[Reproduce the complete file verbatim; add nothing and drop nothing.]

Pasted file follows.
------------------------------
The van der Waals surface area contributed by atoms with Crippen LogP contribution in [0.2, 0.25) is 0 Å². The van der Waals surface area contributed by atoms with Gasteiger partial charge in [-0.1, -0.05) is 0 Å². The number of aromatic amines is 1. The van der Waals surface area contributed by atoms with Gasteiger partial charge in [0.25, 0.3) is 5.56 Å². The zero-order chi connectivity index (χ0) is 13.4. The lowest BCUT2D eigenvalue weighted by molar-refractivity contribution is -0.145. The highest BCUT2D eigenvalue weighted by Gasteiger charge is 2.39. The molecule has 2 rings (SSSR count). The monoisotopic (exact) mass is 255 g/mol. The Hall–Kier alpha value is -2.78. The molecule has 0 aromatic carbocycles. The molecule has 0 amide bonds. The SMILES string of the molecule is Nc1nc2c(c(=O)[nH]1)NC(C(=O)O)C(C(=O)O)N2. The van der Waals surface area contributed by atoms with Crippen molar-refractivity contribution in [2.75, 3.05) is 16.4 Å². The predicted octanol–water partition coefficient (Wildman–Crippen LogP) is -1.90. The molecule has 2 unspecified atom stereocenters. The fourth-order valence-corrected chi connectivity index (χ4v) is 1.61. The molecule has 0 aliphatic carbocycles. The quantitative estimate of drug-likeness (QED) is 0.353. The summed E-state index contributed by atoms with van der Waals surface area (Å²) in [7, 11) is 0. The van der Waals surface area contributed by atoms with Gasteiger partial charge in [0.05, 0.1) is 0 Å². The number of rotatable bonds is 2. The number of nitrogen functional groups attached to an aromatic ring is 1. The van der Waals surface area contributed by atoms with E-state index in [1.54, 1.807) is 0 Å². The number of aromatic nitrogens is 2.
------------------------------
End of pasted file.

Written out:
The van der Waals surface area contributed by atoms with Crippen LogP contribution in [0.2, 0.25) is 0 Å². The van der Waals surface area contributed by atoms with Gasteiger partial charge in [-0.1, -0.05) is 0 Å². The number of aromatic amines is 1. The van der Waals surface area contributed by atoms with Gasteiger partial charge in [0.25, 0.3) is 5.56 Å². The zero-order chi connectivity index (χ0) is 13.4. The lowest BCUT2D eigenvalue weighted by molar-refractivity contribution is -0.145. The highest BCUT2D eigenvalue weighted by Gasteiger charge is 2.39. The molecule has 2 rings (SSSR count). The monoisotopic (exact) mass is 255 g/mol. The Hall–Kier alpha value is -2.78. The molecule has 0 aromatic carbocycles. The molecule has 0 amide bonds. The SMILES string of the molecule is Nc1nc2c(c(=O)[nH]1)NC(C(=O)O)C(C(=O)O)N2. The van der Waals surface area contributed by atoms with Crippen molar-refractivity contribution in [2.75, 3.05) is 16.4 Å². The predicted octanol–water partition coefficient (Wildman–Crippen LogP) is -1.90. The molecule has 2 unspecified atom stereocenters. The fourth-order valence-corrected chi connectivity index (χ4v) is 1.61. The molecule has 0 aliphatic carbocycles. The quantitative estimate of drug-likeness (QED) is 0.353. The summed E-state index contributed by atoms with van der Waals surface area (Å²) in [7, 11) is 0. The van der Waals surface area contributed by atoms with Gasteiger partial charge in [0.05, 0.1) is 0 Å². The number of rotatable bonds is 2. The number of nitrogen functional groups attached to an aromatic ring is 1. The van der Waals surface area contributed by atoms with E-state index in [1.54, 1.807) is 0 Å². The number of aromatic nitrogens is 2.